Five tips for smooth client application updates and upgrades

A little planning and preparation will go a long way toward ensuring that app updates and upgrades are trouble-free. Erik Eckel outlines several steps you can take to avoid potential gotchas.

Deploying your clients' server operating system updates and patches is one thing, but preparing for application updates and upgrades is another challenge altogether. Make sure your IT consultancy doesn't damage a client relationship by trusting third-party software manufacturers' promises. Adopt these steps so that client application updates and upgrades complete properly.

Note: These tips are based on an entry in our IT Consultant blog.

1: Check hardware requirements

When the time comes to update or upgrade a client's mission-critical software, begin by contacting the manufacturer's technical support staff by phone; email is a second choice. If a major upgrade fails, at least you'll know you've done your homework.

When you're talking to the manufacturer's tech support, ask simple questions, such as:

  • Will the new software work on 64-bit systems?
  • Are there increased CPU requirements?
  • Do workstations and servers have sufficient RAM?

Also, be sure to confirm that adequate disk space exists.

2: Review potential compatibility issues

Occasionally, software manufacturers switch database architectures, introduce new processes or dependencies, and make other changes. Review a server or critical host workstation's configuration to ensure that any new changes won't introduce incompatibilities.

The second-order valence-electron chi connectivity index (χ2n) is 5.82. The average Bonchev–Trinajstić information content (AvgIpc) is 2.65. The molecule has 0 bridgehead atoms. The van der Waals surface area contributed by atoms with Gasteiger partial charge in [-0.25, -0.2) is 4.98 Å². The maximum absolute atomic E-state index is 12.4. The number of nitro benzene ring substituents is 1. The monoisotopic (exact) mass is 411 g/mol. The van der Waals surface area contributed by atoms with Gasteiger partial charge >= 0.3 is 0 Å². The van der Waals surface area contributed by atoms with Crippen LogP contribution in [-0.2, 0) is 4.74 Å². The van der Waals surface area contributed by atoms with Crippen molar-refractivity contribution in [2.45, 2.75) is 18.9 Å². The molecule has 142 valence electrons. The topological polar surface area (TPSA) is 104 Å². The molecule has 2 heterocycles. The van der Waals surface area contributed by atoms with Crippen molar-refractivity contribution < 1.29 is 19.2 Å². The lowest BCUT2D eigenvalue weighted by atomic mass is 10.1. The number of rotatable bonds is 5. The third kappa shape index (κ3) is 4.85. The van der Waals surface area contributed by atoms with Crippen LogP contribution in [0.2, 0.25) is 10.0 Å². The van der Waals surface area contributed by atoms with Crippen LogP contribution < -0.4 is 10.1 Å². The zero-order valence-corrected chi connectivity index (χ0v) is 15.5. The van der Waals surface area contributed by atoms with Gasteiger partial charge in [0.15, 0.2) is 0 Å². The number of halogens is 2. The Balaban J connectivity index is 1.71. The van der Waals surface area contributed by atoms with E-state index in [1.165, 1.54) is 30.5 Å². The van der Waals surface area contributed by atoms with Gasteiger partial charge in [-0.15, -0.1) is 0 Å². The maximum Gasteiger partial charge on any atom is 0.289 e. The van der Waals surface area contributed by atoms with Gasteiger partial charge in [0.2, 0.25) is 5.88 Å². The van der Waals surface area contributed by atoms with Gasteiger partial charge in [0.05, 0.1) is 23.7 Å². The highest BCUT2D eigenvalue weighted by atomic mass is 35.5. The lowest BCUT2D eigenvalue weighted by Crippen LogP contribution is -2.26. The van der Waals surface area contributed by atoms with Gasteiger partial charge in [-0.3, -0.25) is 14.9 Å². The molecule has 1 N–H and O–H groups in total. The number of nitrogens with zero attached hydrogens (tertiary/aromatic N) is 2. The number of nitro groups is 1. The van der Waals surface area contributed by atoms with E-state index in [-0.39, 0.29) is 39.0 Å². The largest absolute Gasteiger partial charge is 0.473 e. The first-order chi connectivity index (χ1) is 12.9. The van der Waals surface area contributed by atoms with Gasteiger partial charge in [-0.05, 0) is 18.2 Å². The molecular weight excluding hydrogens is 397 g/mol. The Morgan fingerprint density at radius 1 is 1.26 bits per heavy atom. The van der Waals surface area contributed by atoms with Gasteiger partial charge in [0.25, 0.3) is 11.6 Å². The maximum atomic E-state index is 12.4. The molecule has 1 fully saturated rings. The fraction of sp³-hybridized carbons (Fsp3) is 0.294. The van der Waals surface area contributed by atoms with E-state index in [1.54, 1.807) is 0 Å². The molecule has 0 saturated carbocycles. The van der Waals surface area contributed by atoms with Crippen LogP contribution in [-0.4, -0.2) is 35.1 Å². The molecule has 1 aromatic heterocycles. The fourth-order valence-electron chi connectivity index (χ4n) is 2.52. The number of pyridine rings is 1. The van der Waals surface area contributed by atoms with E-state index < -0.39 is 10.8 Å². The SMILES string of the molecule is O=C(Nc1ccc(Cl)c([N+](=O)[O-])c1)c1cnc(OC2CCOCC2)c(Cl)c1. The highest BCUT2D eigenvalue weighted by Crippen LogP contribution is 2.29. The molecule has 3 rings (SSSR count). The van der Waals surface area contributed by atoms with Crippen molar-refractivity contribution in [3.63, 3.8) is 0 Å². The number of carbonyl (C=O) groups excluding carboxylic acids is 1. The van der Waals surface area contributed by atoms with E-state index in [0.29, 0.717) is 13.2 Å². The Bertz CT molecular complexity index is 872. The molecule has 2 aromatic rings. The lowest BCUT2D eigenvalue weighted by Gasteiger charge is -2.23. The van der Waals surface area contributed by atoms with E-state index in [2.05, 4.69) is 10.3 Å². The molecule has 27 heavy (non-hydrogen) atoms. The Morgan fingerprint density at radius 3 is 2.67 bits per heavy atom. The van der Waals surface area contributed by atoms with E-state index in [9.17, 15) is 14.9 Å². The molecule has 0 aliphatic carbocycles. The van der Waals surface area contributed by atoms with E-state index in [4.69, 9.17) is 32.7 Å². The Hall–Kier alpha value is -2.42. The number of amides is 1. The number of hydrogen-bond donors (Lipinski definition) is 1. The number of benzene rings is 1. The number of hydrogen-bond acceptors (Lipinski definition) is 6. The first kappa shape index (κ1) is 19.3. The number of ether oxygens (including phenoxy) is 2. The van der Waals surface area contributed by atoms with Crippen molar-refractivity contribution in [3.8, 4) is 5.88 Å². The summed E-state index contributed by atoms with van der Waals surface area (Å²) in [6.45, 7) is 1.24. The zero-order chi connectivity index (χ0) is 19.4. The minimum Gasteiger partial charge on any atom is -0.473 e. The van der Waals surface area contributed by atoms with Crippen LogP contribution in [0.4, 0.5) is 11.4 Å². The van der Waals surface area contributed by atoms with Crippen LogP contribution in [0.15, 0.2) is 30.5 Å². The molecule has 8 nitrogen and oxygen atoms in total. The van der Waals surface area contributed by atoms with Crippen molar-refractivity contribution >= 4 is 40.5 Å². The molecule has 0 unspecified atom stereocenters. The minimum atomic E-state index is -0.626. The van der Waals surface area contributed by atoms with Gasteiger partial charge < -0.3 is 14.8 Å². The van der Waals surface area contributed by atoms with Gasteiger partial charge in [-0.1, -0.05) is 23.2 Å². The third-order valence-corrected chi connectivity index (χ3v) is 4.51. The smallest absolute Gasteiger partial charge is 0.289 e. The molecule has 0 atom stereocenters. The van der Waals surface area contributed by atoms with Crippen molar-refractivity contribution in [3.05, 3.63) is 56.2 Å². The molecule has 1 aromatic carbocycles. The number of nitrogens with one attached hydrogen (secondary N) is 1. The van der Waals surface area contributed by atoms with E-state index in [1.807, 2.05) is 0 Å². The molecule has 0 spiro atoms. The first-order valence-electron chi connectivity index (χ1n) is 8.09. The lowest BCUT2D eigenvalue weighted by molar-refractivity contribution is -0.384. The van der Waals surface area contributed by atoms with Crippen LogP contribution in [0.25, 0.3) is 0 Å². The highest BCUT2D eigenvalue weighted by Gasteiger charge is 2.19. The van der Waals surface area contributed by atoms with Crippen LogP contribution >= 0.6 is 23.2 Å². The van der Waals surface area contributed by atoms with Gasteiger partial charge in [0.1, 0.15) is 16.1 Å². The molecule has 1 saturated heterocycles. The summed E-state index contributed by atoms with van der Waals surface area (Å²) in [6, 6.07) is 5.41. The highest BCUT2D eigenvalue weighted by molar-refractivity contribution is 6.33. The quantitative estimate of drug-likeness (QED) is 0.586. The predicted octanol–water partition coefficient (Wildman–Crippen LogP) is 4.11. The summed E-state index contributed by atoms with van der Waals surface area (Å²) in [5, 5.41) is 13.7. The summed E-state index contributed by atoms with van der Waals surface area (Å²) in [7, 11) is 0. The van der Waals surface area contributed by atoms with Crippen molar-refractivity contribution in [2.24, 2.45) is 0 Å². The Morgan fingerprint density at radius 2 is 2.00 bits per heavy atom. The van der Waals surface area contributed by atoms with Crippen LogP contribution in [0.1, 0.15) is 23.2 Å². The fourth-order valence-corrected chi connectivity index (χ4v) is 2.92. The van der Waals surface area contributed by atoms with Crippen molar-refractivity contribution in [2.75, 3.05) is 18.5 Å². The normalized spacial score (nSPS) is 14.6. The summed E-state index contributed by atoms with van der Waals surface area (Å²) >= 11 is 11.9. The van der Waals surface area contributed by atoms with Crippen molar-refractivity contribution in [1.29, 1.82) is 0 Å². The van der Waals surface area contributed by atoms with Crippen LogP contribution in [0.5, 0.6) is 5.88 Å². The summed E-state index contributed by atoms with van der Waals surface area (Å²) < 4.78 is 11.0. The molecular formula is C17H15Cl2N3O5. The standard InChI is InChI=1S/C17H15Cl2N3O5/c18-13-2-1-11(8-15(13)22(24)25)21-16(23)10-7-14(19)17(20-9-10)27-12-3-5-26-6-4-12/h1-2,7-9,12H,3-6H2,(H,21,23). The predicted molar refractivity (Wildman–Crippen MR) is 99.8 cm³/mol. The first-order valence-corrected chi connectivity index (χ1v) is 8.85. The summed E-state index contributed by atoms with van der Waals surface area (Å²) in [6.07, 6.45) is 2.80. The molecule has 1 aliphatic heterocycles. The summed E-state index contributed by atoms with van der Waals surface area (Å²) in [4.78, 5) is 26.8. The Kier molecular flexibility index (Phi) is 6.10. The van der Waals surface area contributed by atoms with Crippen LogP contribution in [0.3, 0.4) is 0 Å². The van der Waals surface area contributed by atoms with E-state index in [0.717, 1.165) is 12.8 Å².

For example, if a third-party application is switching from a Pervasive database to a SQL database, verify that no other current SQL operations will interfere with the upgrade. Or if a new application update requires exempting within specific antivirus programs, make sure the security software is updated when the update or upgrade is installed.

3: Confirm a known good backup

Before beginning a mission-critical update or upgrade, create a backup of the current application's data and test it to make sure it completed properly and can be used to recover operations should the update fail. Better yet, make an image backup of the critical server or host workstation. Data-only backups are becoming old fashioned. Why back up just application data when you can back up a critical system's entire configuration, with the ability to restore operations within just a few hours from scratch, if necessary?

4: Test client updates on a single workstation

Before deploying new updates or a version upgrade across an entire site, test a noncritical system first (unless the manufacturer requires that the upgrades be deployed to all systems simultaneously). Testing the update or upgrade on a single system, though not a perfect barometer, can help smoke out potential installation issues or incompatibilities threatening to derail the project when tried on numerous systems. It's much easier to troubleshoot a single failed workstation than an entire site with multiple computers that are dead in the water.

5: Schedule a contingency plan

When deploying program updates, always expect the worst. This is doubly true when upgrading application platforms or editions. Before beginning an upgrade, inform the client that if something fails, you have steps in place to manage a failure. Present the client with a written plan that states what those steps are. The plan should include recovering failed systems using freshly imaged backups, if necessary.

You must have the client approve contingency plans before systems fail -- this is critical to surviving a failed application update. Clients should understand that you're at the mercy of the third party's upgrade process; however, it's still your responsibility to make sure the client can recover from failures.